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Running inventory like a Deere

Comment
By restructuring the supply chain for one of its divisions, John Deere cut inventory and reduced freight costs to better manage assets and enhance shareholder value.

Excess inventory can act as a drag on financial performance. Yet any company has to have enough products in its dealers' showrooms to generate sales. The trick is to optimize the delivery of product so that the bare minimum is maintained yet enough product is available in the stores to support sales.

Moline, Illinois-based Deere & Company, better known as John Deere, tackled this problem head-on over the past five years in its $4 billion Worldwide Commercial and Consumer Equipment (C&CE) division. It restructured that division's supply chain to trim inventory and freight costs, thereby improving the company's financial performance for its shareholders. Across the company, Deere has been able to reduce its overall assets-to-sales ratio compared with the same quarter of the previous year for 29 consecutive quarters.

Article Figures
[Figure 1] Recommended inventory: Budget vs. software analysis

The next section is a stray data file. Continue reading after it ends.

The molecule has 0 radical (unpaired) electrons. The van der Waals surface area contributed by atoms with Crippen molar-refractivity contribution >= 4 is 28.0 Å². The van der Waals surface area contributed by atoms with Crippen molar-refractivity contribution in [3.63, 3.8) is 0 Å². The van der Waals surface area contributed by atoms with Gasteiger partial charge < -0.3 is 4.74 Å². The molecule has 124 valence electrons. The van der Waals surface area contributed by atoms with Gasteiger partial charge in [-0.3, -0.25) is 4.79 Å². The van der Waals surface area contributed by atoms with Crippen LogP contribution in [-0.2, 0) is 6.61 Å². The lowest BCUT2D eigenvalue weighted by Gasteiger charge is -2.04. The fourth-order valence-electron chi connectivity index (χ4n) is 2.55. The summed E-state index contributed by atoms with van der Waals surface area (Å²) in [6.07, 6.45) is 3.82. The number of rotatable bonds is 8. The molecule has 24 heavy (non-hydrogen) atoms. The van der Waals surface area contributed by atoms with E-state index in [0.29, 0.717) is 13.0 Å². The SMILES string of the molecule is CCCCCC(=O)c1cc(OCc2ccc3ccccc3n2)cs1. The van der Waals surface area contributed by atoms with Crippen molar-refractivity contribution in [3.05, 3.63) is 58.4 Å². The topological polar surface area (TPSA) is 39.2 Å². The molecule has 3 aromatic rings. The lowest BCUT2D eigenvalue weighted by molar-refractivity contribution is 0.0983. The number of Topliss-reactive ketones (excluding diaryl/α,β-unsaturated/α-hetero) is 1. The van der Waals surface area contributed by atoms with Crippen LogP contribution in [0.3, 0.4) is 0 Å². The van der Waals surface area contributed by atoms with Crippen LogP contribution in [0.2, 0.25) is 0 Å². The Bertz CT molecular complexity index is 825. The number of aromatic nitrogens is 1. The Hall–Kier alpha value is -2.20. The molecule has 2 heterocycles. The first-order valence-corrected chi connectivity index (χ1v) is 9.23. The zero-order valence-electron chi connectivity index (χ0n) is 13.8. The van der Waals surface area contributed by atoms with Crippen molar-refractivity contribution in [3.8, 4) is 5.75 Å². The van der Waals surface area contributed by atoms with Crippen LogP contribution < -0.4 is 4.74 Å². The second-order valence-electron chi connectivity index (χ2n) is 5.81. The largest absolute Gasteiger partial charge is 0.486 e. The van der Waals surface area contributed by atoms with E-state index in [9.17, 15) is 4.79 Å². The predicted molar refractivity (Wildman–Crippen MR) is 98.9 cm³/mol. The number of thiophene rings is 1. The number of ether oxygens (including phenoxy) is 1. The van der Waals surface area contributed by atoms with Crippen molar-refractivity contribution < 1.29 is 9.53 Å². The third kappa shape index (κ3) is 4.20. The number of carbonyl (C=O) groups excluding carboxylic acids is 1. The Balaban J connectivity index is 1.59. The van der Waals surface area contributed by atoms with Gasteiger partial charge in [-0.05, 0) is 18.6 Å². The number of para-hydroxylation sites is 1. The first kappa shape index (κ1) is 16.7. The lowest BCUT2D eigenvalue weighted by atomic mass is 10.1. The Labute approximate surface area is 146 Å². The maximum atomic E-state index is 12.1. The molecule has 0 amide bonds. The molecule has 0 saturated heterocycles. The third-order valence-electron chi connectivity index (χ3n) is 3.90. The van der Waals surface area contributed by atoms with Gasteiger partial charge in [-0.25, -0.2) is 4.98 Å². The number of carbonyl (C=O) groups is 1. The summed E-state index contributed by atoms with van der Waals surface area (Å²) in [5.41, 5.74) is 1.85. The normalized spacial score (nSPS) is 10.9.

[Figure 1] Recommended inventory: Budget vs. software analysis Enlarge this image
[Figure 2] Percentage of annual shipments to dealers by month
[Figure 2] Percentage of annual shipments to dealers by month Enlarge this image

To accomplish this in the C&CE division, John Deere applied advanced software to figure out how to better align its production with demand and reduce inventory. "Our overall strategy was to use better science to address our challenge," says Loren Troyer, director of order fulfillment at Deere's C&CE division. "We recognized that optimization tools could help us do that."

Taking a cue from the top
The supply chain transformation was guided by Deere's overall financial strategy. When Robert W. Lane took over as CEO of John Deere in 2000, he emphasized the importance of improving shareholder value—that is, delivering better financial performance with fewer assets. Lane also wanted to make Deere more successful through all business cycle fluctuations. Because the company's largest business is agricultural machinery and services, in the past, its fortunes often rose and fell with those of the U.S. farm economy. "If farmers were not doing well, we didn't do well because they didn't have the money to buy our equipment," Troyer explains.

Today Deere offers three product lines: agricultural, commercial and consumer, and construction and forestry. For decades, the company has been growing its nonagricultural divisions and expanding sales worldwide, reducing its dependence on the U.S. farm economy.